Sliema villa owner defends right to private property

Villa Bonici on Manwel Dimech Street, Sliema. The villa has another entrance in St Agatha Street. Photo: Chris Sant Fournier

Villa Bonici on Manwel Dimech Street, Sliema. The villa has another entrance in St Agatha Street. Photo: Chris Sant Fournier

The Sliema Residents Association had forgotten that Villa Bonici is private property and so it could not just make plans about what does not belong to it, the owner said.

Alfred Gera de Petri was reacting to the association's proposal to develop the Sliema villa into an old peoples' home and the nearby grounds into a public garden.

Mr Gera de Petri wonders whether the same people would be so altruistic when it came to the use of their own property.

He insisted that "you cannot treat private property as though it were public. You cannot make plans to develop property that belongs to others as that is the owner's right".

The site's location in the middle of urban development gave its owners rights with regard to its monetary value and use, rights that could not be ignored or bypassed, he insisted.

"Some people, in their unbridled enthusiasm, seem to forget that owners do have rights and that these are also protected by the Constitution and the European Court."

Mr Gera de Petri quoted a number of judgments ruling that property may not be taken over except for public purposes, in which case, its market value has to be paid to the owner.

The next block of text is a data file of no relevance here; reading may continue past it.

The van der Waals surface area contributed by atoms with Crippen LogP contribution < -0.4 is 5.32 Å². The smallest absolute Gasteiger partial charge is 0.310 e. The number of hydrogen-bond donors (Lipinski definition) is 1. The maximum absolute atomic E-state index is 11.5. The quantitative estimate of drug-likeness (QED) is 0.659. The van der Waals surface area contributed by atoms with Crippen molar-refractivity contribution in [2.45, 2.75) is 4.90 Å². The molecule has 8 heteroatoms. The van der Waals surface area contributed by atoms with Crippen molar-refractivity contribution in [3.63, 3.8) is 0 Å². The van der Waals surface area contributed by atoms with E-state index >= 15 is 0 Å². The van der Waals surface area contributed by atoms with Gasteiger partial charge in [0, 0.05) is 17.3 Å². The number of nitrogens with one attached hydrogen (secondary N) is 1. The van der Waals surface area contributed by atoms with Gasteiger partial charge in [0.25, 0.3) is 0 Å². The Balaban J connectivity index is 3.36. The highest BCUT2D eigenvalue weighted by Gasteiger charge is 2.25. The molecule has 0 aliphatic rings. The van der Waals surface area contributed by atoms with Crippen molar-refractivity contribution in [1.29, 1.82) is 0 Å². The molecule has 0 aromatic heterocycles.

These arguments were also made by Environment Parliamentary Secretary Mario de Marco, who pointed out that the villa was private property.

Adopting the association's proposal, he said, could be tantamount to expropriation, the public interest of which had to be proven and compensation paid to its owners against its market value in accordance with the basic fundamental rights to private property.

"This is not only protection for the owners of Villa Bonici but for everyone who owns property," Mr Gera de Petri said, describing as "sheer cheek" the association's proposal to make plans without paying a legitimate and appropriate market price and not even bothering to consult the owners.

The association argued that the planning authority had acknowledged Sliema was overdeveloped and lacked open spaces but it continued to grant development permits, even though these defied sustainable town planning. It said Mepa favoured the interests of developers to the detriment of the residents' rights to live in a clean and healthy environment.

It also questioned the authority's removal of the Villa Bonici site from Urban Conservation Area status, placing it in an area with unlimited height.

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